In 1566 at earliest Luria removed to Safed. This Palestinian town was in the 16th century the headquarters of the Kabbala. A large circle of Talmudists lived there; at their head Joseph Qaro, then over eighty years of age. Qaro's son married Luria's daughter, and Qaro rejoiced at the connexion, for he had a high opinion of Luria's learning. Mysticism is often the expression of a revolt against authority, but in Luria's case mysticism was not divorced from respect for tradition. After his arrival at Safed Luria lived at most six years, and died in 1572. But these years were momentous for Judaism. He established an extraordinary reputation; his personality had a winning attractiveness; and he founded a school of mystics who powerfully affected Judaism after the master's death. The Holy Spirit, we are told, rested on him, drawn to him by the usual means of the mystics self-fiogging, ablutions and penance. He had wonderful gifts of insight, and spoke to the birds. Miracles abounded. More soberly true is the statement that he went on long walks with enthusiastic disciples, whom he taught without books. Luria himself wrote no mystical works; what we know of his doctrines and habits comes chiefly from his Boswell, Hayim Vital. There was little of originality in Luria's doctrines; the theory of emanations, the double belief in the process of the Divine Essence as it were self-concentrating (Zimzum) and on the other hand as expanding throughout creation; the philosophical “ sceptism ” which regards God as unknowable but capable of direct intuition by feeling-these were all common elements of mystical thoughtl Luria was an inspirer of saintly conduct rather than an innovator in theories. Not beliefs, he said, but believers need rebirth. As he rose in the morning he prayed: “ O God, grant that throughout this coming day I may be able to love my neighbour as myself.” Never would he retire to rest until he had fulfilled his definite engagements to those who had served him. Luria and his school altered the very look of the Jewish Prayer Book. Prayer was his main prop. By it men became controllers of the earthly world and reached God. He or his school introduced innumerable ritual customs, some of them beautiful enough. On Sabbath he dressed in white, wearing a four-fold garment to typify the four letters of the Divine Name. The Sabbath was to him an actual cult. It was a day of the most holy joy. Resuming the Talmudic idea of an Over-soul present in every Israelite on the Sabbath, Luria and his school made play with this Over-soul, fed it with spiritual and material dainties and evolved an intricate maze of mystic ceremonial, still observed by countless masses.- Another strong point with Luria was penance. The confessions of sin which he introduced descend to minute ritual details and rise to the most exalted aspects of social and spiritual life. He deprecated general confessions and demanded that the individual must lay bare the recesses of his heart. Hayim Vital reports that on his death-bed Luria said to his disciples: “ Be at peace with one another: bear with one another: and so be worthy of my coming again to reveal to you what no mortal ear has heard before." His mystic ceremonial became a guide to religious practice, and though with this there came in much meaningless and even bewildering formalism, yet the example of his life and character was a lasting inspiration to saintliness.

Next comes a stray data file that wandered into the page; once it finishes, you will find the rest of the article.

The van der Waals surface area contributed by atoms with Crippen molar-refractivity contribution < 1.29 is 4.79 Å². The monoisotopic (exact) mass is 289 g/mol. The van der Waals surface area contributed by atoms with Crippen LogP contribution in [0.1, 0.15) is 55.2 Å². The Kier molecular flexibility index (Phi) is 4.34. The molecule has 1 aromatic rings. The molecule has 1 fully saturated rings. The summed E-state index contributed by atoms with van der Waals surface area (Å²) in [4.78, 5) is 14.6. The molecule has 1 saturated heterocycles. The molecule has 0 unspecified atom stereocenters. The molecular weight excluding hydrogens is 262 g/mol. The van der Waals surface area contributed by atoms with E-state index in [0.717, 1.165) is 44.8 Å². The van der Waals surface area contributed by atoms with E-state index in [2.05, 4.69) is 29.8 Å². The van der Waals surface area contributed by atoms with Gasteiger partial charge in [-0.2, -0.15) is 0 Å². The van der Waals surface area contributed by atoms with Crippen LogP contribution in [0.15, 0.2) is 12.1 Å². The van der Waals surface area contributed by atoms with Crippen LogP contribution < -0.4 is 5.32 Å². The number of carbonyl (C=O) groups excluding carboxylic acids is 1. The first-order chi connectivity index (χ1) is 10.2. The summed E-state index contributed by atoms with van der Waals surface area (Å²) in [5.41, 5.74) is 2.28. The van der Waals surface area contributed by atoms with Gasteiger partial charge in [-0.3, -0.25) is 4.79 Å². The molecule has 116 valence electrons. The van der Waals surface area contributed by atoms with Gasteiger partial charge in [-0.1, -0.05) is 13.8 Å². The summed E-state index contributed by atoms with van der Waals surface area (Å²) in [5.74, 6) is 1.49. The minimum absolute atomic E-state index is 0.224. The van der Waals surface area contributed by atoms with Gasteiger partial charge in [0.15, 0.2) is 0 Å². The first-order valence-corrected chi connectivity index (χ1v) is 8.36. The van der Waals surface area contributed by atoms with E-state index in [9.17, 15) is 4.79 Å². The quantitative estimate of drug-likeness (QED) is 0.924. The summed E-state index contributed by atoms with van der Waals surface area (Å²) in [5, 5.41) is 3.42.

See S. Schecher, Studies in Judaism, second series, pp. 251 seq.; Jewish Encyclopedia, viii. 210; E. Worman in Rev/ue des Etudes Juives, lvii. 281. (I. A.)